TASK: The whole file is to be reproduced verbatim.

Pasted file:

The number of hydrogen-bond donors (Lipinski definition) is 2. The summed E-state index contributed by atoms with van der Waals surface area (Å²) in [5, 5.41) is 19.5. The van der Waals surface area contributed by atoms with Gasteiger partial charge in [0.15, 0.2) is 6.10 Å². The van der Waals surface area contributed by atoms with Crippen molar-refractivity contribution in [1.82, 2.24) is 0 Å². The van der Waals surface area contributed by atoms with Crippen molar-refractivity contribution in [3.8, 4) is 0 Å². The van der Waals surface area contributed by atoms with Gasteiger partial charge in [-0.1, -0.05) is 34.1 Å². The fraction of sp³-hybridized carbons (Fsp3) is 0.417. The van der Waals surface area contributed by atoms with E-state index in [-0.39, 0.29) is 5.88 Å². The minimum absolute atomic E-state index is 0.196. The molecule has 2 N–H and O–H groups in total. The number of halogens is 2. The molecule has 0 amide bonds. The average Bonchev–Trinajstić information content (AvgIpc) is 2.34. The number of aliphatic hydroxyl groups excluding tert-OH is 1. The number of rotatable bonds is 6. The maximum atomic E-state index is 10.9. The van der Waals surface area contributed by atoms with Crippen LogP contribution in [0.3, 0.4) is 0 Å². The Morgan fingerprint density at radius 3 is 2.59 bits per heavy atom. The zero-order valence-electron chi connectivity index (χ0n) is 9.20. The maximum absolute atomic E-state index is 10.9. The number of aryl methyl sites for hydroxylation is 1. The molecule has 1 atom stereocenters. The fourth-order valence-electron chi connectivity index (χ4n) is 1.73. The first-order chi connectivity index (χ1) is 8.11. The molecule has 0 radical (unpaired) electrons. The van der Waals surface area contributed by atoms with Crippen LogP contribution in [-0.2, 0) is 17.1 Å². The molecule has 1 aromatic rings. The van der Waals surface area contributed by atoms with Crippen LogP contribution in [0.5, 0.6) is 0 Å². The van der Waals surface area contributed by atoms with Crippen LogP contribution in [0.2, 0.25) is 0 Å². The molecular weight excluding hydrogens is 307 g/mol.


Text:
The number of hydrogen-bond donors (Lipinski definition) is 2. The summed E-state index contributed by atoms with van der Waals surface area (Å²) in [5, 5.41) is 19.5. The van der Waals surface area contributed by atoms with Gasteiger partial charge in [0.15, 0.2) is 6.10 Å². The van der Waals surface area contributed by atoms with Crippen molar-refractivity contribution in [1.82, 2.24) is 0 Å². The van der Waals surface area contributed by atoms with Crippen molar-refractivity contribution in [3.8, 4) is 0 Å². The van der Waals surface area contributed by atoms with Gasteiger partial charge in [-0.1, -0.05) is 34.1 Å². The fraction of sp³-hybridized carbons (Fsp3) is 0.417. The van der Waals surface area contributed by atoms with E-state index in [-0.39, 0.29) is 5.88 Å². The minimum absolute atomic E-state index is 0.196. The molecule has 2 N–H and O–H groups in total. The number of halogens is 2. The molecule has 0 amide bonds. The average Bonchev–Trinajstić information content (AvgIpc) is 2.34. The number of aliphatic hydroxyl groups excluding tert-OH is 1. The number of rotatable bonds is 6. The maximum atomic E-state index is 10.9. The van der Waals surface area contributed by atoms with Crippen LogP contribution in [0.3, 0.4) is 0 Å². The Morgan fingerprint density at radius 3 is 2.59 bits per heavy atom. The zero-order valence-electron chi connectivity index (χ0n) is 9.20. The maximum absolute atomic E-state index is 10.9. The number of aryl methyl sites for hydroxylation is 1. The molecule has 1 atom stereocenters. The fourth-order valence-electron chi connectivity index (χ4n) is 1.73. The first-order chi connectivity index (χ1) is 8.11. The molecule has 0 radical (unpaired) electrons. The van der Waals surface area contributed by atoms with Crippen LogP contribution in [-0.2, 0) is 17.1 Å². The molecule has 1 aromatic rings. The van der Waals surface area contributed by atoms with Crippen LogP contribution in [0.5, 0.6) is 0 Å². The van der Waals surface area contributed by atoms with Crippen LogP contribution in [0.2, 0.25) is 0 Å². The molecular weight excluding hydrogens is 307 g/mol.